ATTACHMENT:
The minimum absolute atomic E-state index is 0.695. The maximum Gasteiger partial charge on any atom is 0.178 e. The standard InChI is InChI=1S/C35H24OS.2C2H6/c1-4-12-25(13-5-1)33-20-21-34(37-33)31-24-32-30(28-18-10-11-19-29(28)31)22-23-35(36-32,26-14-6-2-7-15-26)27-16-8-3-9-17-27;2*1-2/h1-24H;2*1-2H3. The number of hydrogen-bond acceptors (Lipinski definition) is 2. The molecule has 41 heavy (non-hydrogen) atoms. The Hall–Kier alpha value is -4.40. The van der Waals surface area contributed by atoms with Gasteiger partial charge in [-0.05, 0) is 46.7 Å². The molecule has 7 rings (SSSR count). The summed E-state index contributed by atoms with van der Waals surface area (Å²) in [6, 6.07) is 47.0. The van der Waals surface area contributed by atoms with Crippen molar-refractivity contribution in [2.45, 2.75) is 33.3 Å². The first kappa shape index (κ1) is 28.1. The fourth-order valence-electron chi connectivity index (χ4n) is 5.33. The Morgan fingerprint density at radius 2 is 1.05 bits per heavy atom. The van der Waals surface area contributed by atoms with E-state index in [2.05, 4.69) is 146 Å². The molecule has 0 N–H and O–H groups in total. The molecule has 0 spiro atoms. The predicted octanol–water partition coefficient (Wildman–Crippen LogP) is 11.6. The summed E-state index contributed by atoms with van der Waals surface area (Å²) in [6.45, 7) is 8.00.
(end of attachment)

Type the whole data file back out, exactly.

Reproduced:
The minimum absolute atomic E-state index is 0.695. The maximum Gasteiger partial charge on any atom is 0.178 e. The standard InChI is InChI=1S/C35H24OS.2C2H6/c1-4-12-25(13-5-1)33-20-21-34(37-33)31-24-32-30(28-18-10-11-19-29(28)31)22-23-35(36-32,26-14-6-2-7-15-26)27-16-8-3-9-17-27;2*1-2/h1-24H;2*1-2H3. The number of hydrogen-bond acceptors (Lipinski definition) is 2. The molecule has 41 heavy (non-hydrogen) atoms. The Hall–Kier alpha value is -4.40. The van der Waals surface area contributed by atoms with Gasteiger partial charge in [-0.05, 0) is 46.7 Å². The molecule has 7 rings (SSSR count). The summed E-state index contributed by atoms with van der Waals surface area (Å²) in [6, 6.07) is 47.0. The van der Waals surface area contributed by atoms with Crippen molar-refractivity contribution in [2.45, 2.75) is 33.3 Å². The first kappa shape index (κ1) is 28.1. The fourth-order valence-electron chi connectivity index (χ4n) is 5.33. The Morgan fingerprint density at radius 2 is 1.05 bits per heavy atom. The van der Waals surface area contributed by atoms with E-state index in [2.05, 4.69) is 146 Å². The molecule has 0 N–H and O–H groups in total. The molecule has 0 spiro atoms. The predicted octanol–water partition coefficient (Wildman–Crippen LogP) is 11.6. The summed E-state index contributed by atoms with van der Waals surface area (Å²) in [6.45, 7) is 8.00.